Tebo’s informal complaint to the EEOC was not really a claim of discrimination. Tebo’s letter was a continuation of her ongoing efforts to get Parrot out of the City Manager’s position, by increasing his “displeasure” with the job. The manner in which an employee expresses her opposition to an alleged discriminatory practice must be reasonable.
Title VII does not protect employees, even one engaged in protected opposition, from deliberate efforts to undermine his or her supervisor. (Lack of candor and surrepititious methods to undermine managerial effectiveness, creation of intrigue and suspicion, unnecessarily insubordinate in the name of opposition is not protected.)
This court has repeatedly recognized that some otherwise protected conduct may be so disruptive or inappropriate as to fall ouside the statute’s protection.
Even accepting that Tebo had made out a prima facie case of retaliation, it remained her burden to come forward with evidence sufficient to permit a reasonable factfinder to conclude that the stated reasons were not the real reasons for her termination, but merely pretext for retaliation. Tebo cannot demonstrate pretext unless it is shown both that the reasons were false and the retaliation was the real reason. (Stating the Tebo must meet each proferred reason “head on” and cannot succeed by simply disputing the wisdom of the employer’s proffered reasons)
Moreover, Tebo’s burden as to causation in a retaliation claim requires a showing that the adverse employment action would not have occurred in the absence of, that is, but-for, the protected conduct. (holding that without establishing but-for causation, Tebo failed adequately to support her claim for Title VII retaliation)
Tebo cannot, at least not with a straight face, dispute that she was a disloyal employee who undermined Parrott’s authority and sought to have him removed from his position as City Manager. That Parrott was motivated to fire her due to her disloyalty and insubordination, likewise cannot be contested.. Thus, the Plaintiff’s retaliation claim fails, even had she been able to raise a factual question on pretext.
Did the Trial Court Commit Reversible Error by Not Addressing the Convincing Mosaic of Evidence Theory?
Tebo claims that she established issues of fact on her claims by evidence sufficient to create a convincing mosaic of discriminatory / retaliatory motivation on the part of the Defendants.
Tebo acknowledges motivation on the part of the City and Parrott. However, Tebo acknowledges that she did not assert a convincing mosaic argument to the Trial Judge, which is consistent with Judge Presnell’s observation in his order granting the City’s Motion for Summary Judgment.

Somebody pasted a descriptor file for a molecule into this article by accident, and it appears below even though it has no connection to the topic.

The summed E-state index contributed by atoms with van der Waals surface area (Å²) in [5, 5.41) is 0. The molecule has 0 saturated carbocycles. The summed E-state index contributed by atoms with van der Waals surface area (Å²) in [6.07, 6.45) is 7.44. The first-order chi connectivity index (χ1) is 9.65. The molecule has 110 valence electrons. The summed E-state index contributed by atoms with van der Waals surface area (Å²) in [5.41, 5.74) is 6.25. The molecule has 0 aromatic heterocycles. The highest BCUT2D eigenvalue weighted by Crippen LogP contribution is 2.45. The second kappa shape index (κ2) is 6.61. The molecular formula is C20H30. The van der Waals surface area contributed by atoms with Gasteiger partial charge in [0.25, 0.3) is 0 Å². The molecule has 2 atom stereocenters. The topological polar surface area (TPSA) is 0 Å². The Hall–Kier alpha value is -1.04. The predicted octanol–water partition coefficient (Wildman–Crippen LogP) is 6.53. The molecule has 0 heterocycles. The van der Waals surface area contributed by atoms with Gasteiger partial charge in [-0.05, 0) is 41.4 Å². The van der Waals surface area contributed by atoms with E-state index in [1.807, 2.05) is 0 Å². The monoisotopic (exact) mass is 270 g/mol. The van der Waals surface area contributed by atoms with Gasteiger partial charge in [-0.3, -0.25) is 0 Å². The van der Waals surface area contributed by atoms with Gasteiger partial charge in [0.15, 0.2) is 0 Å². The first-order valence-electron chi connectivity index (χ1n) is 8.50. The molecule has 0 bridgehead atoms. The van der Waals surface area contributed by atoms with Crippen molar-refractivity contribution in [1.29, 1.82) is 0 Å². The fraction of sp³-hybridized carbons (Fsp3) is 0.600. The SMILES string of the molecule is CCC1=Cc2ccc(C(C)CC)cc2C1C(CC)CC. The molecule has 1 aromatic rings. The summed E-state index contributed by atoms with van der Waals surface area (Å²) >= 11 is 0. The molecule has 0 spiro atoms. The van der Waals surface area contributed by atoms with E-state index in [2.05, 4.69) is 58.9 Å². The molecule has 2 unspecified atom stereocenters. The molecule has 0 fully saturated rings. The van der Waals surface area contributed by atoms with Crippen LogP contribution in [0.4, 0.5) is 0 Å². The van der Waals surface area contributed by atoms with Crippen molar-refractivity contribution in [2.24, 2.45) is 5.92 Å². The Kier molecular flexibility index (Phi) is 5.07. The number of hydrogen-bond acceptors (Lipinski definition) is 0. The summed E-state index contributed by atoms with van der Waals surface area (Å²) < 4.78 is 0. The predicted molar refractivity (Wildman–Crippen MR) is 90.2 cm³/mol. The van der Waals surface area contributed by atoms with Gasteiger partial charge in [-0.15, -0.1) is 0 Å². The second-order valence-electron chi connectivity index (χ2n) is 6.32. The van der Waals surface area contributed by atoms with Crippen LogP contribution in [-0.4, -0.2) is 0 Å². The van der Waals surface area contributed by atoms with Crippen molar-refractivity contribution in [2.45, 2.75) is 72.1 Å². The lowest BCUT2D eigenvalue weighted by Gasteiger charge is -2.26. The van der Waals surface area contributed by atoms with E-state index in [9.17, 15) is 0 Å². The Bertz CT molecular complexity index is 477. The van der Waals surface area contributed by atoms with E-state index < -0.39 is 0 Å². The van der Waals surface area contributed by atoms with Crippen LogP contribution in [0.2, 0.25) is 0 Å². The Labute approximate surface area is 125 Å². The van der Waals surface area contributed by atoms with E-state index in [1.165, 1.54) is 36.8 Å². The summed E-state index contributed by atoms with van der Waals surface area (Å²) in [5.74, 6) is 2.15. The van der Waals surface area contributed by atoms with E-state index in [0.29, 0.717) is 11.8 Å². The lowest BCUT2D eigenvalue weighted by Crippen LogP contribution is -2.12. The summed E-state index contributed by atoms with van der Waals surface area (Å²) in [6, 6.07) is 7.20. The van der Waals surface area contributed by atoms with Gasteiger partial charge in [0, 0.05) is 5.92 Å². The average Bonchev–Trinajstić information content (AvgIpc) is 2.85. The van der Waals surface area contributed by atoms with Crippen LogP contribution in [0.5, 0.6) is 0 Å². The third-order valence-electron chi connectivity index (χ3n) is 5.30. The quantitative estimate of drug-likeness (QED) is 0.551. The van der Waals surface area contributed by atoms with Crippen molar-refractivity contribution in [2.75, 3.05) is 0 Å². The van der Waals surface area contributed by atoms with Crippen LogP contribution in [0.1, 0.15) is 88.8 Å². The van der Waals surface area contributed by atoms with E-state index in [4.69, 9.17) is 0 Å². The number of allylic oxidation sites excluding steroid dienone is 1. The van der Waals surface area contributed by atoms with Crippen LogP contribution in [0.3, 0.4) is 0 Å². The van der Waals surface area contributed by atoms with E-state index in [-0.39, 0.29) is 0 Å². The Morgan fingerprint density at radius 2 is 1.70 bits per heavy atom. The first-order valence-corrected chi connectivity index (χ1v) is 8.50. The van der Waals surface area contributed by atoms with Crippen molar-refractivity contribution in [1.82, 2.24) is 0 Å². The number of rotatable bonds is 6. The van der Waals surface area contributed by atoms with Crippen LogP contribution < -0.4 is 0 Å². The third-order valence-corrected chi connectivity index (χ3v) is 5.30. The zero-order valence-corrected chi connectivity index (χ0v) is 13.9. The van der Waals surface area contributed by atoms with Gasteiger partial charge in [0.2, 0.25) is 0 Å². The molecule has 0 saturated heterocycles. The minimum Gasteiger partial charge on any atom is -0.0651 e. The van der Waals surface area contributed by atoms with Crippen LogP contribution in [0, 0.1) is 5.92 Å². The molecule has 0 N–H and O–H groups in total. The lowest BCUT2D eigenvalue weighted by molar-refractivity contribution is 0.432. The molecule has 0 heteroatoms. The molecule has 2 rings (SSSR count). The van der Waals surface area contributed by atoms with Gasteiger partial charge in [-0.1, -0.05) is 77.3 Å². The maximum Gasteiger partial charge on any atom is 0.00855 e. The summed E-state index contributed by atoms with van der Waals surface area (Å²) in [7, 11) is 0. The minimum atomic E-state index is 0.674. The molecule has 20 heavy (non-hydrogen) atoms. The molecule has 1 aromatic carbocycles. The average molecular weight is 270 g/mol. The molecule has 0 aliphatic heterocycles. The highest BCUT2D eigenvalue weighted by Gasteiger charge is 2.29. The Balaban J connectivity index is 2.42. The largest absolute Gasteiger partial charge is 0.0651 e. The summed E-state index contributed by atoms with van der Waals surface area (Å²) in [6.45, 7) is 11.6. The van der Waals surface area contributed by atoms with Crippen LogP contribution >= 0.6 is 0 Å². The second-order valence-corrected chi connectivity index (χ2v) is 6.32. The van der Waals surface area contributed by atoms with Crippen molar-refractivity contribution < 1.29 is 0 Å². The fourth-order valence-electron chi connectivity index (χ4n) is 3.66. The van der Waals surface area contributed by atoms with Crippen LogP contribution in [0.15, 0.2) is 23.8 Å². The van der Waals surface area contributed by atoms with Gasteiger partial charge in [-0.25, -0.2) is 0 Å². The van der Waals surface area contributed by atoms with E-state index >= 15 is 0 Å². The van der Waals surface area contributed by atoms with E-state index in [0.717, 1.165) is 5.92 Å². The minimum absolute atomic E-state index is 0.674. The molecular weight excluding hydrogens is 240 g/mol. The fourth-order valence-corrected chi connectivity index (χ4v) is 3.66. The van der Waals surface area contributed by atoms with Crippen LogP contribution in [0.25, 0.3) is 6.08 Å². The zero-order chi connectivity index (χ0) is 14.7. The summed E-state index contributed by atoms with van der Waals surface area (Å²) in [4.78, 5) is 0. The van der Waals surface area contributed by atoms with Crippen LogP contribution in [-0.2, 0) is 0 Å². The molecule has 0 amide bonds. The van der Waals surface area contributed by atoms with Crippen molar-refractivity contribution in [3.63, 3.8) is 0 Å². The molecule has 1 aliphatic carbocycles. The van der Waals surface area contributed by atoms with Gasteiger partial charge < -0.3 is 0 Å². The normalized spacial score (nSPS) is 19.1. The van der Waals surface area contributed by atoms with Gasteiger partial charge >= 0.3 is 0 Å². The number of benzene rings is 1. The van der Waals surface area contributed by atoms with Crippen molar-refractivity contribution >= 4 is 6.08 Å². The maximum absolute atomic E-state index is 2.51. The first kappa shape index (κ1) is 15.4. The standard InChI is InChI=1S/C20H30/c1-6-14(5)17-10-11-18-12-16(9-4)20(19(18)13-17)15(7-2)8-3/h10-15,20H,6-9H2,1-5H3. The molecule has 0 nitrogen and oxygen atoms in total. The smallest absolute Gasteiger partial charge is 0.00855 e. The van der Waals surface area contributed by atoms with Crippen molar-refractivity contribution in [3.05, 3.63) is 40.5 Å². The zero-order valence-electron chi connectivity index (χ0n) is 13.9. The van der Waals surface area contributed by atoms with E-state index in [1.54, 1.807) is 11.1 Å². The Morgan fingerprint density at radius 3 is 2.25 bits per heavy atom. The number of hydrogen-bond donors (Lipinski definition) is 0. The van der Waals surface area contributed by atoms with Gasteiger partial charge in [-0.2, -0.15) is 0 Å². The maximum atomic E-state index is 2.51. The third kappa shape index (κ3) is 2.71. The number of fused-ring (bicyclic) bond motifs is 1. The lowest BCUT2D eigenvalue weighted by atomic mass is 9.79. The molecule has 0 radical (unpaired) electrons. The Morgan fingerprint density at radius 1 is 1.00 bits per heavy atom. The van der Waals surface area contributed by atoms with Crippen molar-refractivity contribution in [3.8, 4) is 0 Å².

The Eleventh Circuit has “repeatedly held that “an issue not raised in the district court and raised for the first to,time in an appeal, will not be considered by this court”.
The reason is “as a court of appeals, we review claims of judicial error in the trial courts. If we were to regularly address questions – particularly fact-bound issues – that district courts never had a chance to examine, wee would not only waste our resources, but also deviate from the essential nature, purpose and competence of an appellate court.” We cannot allow Tebo to argue a different case from the case she presented to the district court.
Tebo’s failure to rebut the City’s asserted legitimate, nondiscriminatory reason for her termination is fatal to her convincing mosaic theory. The City offered multiple non-retaliatory reasons for terminating Tebo.
Did the Trial Court Commit Reversible Error in Granting Summary Judgment on Tebo’s § 1983 Claim against Parrott?
Judge Presnell dismissed Tebo’s §1983 action against Parrott since she had failed to establish her claims under Title VII. Although certainly correct, there is an additional basis justifying summary judgement in favor of Parrott.
Qualified immunity offers complete protection for government officials sued in their individual capacities, if their conduct “does not violate clearly established statutory or constitutional rights of which a reasonable person would have known”
Qualified immunity from suit is intended to “allow government officials to carry out their discretionary duties without the fear of personal liability or harassing litigation, protecting from suit all but the plainly incompetent or one who is knowingly violating the federal law.
A two part framework is used to evaluate qualified immunity defenses. 1) is whether the plaintiff’s allegations, if true, establish a constitutional violation. 2) If the facts construed in the light most favorable to Tebo, show that a constitutional right has been violated, another inquiry is whether the right violated was “clearly established” Both elements of the test must be satisified for an official to lose qualified immunity.
That Tebo was soliciting the termination of her supervisor cannot seriously be disputed. Some base level of loyalty can be expected of subordinates. Even if Parrott’s employment decisions regarding Tebo were motivated by her sex, or were in retaliation for claimed protected conduct, (positions which Tebo’s maintains are untrue and have no support in the record), there can be no dispute that Tebo’s efforts to undermine her supervisor were a motivating factor in Parrott’s decision to take adverse employment action against her. Where a governmental actor asserts qualified immunity and the record establishes mixed motivations, that is motivations both lawful and unlawful, unless pre-existing law dictates a decision, a governmental actor is entitled to qualified immunity. Thus summary judgment on Tebo’s §1983 claim was proper.